A New Friend from the Caucasus?

September 18, 2012 3:54 pm

Europe needs a reliable friend in the Caucasus, but is Azerbaijan ready to fulfill this position?

Few years ago, Russia cut off the gas supplies toward Europe causing severe inconvenience in some Eastern European countries. A few days ago Armenia broke diplomatic ties with Hungary as Budapest sent back an Azeri army officer convicted of murdering to Azerbaijan. It’s hard to believe, but a connection between these two cases is possible.

The year of 2009 started with a huge scandal. Russia and Ukraine couldn’t reach an agreement on gas prices, and as a result of this, Russia lowered the pressure in the pipelines which transported gas towards Eastern Europe. The states of this region found themselves in serious trouble as they bought almost all of their gas supplies from Russia.

This case highlighted a severe problem; Europe’s dependence from the Russian gas. The alternative source of this precious resource would be the proposed Nabucco pipeline which would reach Western Europe. The prospective main suppliers are Iraq, Turkmenistan, Egypt and last but not least: Azerbaijan.

Azerbaijan, the country led by the Aliyev regime is a potential ’friend’ of Europe, because Europe has to maintain open-armed relationship with them, if they want gas from this region. However, the Azeri regime doesn’t look like reliable as they caused diplomatic tensions between Armenia and Hungary.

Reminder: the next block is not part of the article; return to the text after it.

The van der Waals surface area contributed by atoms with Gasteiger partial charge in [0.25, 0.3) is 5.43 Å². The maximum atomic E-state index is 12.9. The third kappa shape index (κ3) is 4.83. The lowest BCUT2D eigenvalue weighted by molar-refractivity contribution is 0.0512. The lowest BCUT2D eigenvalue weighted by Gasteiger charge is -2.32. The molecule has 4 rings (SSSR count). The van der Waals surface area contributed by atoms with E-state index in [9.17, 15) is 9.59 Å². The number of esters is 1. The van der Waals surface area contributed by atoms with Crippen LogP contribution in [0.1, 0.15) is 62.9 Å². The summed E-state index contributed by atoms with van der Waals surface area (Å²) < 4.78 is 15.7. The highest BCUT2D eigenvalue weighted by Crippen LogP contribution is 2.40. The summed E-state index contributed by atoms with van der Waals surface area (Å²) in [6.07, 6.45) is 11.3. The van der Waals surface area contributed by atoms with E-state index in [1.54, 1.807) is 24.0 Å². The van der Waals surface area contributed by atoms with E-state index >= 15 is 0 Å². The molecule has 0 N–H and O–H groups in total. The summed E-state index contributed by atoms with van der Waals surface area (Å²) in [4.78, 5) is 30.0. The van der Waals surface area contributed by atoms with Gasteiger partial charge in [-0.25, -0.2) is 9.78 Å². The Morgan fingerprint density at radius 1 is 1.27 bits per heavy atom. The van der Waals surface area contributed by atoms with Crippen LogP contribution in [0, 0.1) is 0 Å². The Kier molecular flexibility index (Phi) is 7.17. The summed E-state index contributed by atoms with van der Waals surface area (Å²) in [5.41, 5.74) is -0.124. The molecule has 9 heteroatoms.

In 2006, the Hungarian court of justice sentenced an Azerbaijani military officer, Rami Safarov to spend his whole life in prison, because he killed an Armenian officer with an axe in Budapest, where both soldiers participated in a NATO-course. At the end of this August, Hungary agreed to transfer Safarov to his homeland after the country received assurances that his sentence would be enforced.

Despite the assurances of the Azerbaijani government, as soon as the prisoner landed in Baku President Ilham Aliyev pardoned him, and the citizens of the capital city started to celebrate him as a hero. Armenians felt themselves betrayed by the Hungarians and severed their diplomatic ties with the EU-country.

Although the United States asked the Hungarians to justify the release, and Russia expressed its displeasure too, the European Union remaint relatively silent. As the euobserver.com reminded its readers, EU Council President Herman Van Rompuy and EU energy commissioner Gunther Oettinger both visited Baku in the recent weeks, but said nothing when the ’Safarov-scandal’ broke out.

Trading with an authoritarian regime is one thing – but trading with an unreliable regime is another. A trustworthy Azerbaijan could be an important ally of Europe – and such an alliance would be remunerative for the Aliyev regime too. It would be also important to make the Caucasus a relatively peaceful region – but it won’t be an easy job because of the disputed status of Nagorno-Karabah and tensions between Armenia and Azerbaijan.

In order to develop the partnership between the EU and Azerbaijan, having the ’Safarov case’ out with the Caucasian country would be extremely beneficial – but this kind of dialogue should be initiated by the EU.

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